Page:Paradise lost by Milton, John.djvu/357

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Not to the extent of their own sphere. But say
That death be not one stroke, as I supposed,
Bereaving sense, but endless misery810
From this day onward, which I feel begun
Both in me, and without me, and so last
To perpetuity . . . Ay me! that fear
Comes thundering back with dreadful revolution
On my defenceless head. Both Death and I
Am found eternal, and incorporate both;
Nor I on my part single; in me all
Posterity stands cursed. Fair patrimony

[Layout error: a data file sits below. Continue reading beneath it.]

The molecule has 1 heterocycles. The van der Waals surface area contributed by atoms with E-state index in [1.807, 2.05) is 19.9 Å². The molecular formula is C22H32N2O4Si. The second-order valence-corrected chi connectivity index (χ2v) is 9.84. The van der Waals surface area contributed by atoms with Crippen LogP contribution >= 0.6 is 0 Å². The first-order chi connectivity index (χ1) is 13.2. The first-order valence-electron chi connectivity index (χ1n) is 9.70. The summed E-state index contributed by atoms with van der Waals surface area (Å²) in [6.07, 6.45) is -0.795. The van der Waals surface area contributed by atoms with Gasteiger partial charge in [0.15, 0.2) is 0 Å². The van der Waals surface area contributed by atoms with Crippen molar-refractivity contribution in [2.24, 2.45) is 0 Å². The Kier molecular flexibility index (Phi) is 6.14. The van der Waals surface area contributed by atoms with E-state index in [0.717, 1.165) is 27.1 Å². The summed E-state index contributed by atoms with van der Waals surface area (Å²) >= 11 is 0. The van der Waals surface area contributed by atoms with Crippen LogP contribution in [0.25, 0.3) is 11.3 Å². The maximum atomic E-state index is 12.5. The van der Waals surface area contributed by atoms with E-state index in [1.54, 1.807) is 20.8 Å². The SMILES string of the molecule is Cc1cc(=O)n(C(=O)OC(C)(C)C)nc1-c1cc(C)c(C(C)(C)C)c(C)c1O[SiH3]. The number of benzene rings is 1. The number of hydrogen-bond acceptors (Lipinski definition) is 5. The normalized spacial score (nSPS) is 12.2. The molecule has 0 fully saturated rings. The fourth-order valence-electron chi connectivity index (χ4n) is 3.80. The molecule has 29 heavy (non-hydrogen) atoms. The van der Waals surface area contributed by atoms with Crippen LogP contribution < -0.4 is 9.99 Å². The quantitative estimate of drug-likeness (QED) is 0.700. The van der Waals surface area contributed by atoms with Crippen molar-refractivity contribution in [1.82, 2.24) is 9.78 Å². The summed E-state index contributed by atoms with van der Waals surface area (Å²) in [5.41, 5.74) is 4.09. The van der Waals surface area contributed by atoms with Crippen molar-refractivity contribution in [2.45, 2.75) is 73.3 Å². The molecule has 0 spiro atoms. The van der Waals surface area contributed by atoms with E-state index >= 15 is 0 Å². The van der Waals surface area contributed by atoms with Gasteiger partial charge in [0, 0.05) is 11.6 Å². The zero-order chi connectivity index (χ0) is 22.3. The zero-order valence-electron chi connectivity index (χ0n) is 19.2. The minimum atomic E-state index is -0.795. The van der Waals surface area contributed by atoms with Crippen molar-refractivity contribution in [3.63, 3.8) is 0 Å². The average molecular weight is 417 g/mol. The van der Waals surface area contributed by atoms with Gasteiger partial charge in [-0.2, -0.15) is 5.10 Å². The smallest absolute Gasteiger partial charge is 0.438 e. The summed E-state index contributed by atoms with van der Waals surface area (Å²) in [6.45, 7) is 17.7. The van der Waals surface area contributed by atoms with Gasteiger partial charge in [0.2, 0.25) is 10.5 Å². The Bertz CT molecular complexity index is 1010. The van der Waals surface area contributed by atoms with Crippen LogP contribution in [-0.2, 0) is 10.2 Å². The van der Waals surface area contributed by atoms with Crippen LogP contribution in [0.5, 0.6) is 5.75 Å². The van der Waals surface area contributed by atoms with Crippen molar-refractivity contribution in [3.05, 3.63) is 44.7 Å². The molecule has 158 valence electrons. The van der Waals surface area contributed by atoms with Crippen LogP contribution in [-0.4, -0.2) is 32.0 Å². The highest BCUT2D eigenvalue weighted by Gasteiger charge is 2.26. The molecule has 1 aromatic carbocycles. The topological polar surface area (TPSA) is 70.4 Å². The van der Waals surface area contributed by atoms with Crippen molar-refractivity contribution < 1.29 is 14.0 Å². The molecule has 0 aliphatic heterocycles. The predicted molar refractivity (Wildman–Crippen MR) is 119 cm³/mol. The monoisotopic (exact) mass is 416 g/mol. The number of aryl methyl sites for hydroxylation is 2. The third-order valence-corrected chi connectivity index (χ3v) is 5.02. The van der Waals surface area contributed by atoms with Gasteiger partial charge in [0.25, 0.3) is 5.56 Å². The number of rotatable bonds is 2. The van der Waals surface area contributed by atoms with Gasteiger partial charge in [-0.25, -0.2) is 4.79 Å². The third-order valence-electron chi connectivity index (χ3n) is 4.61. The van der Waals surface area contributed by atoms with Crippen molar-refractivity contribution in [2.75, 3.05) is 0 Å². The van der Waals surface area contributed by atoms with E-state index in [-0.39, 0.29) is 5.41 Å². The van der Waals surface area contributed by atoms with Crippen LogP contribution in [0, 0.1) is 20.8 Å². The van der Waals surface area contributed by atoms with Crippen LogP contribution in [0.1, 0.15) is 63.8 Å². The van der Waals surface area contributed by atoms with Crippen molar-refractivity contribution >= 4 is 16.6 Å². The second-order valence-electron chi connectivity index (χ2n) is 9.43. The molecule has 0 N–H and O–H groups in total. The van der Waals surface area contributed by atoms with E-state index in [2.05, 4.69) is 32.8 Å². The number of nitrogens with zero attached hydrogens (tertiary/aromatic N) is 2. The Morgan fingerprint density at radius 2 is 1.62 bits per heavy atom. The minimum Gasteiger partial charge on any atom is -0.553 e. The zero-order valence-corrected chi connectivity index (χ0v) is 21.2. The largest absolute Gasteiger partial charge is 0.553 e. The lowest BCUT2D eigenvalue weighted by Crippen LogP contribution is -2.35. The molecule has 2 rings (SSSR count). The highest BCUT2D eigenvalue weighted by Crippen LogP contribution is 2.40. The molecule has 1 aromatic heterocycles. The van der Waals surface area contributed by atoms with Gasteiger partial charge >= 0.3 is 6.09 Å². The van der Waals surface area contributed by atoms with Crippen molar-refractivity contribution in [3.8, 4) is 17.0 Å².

That I must leave ye, sons! Oh, were I able
To waste it all myself, and leave ye none!820
So disinherited, how would ye bless
Me, now you curse! Ah, why should all mankind
For one man's fault, thus guiltless be condemned?—
If guiltless; but from me what can proceed
But all corrupt, both mind and will depraved
Not to do only, but to will the same
With me? How can they then acquitted stand
In sight of God? Him, after all disputes,
Forced I absolve; all my evasions vain,
And reasonings, though through mazes, lead me still
But to my own conviction: first and last831
On me, me only, as the source and spring
Of all corruption, all the blame lights due;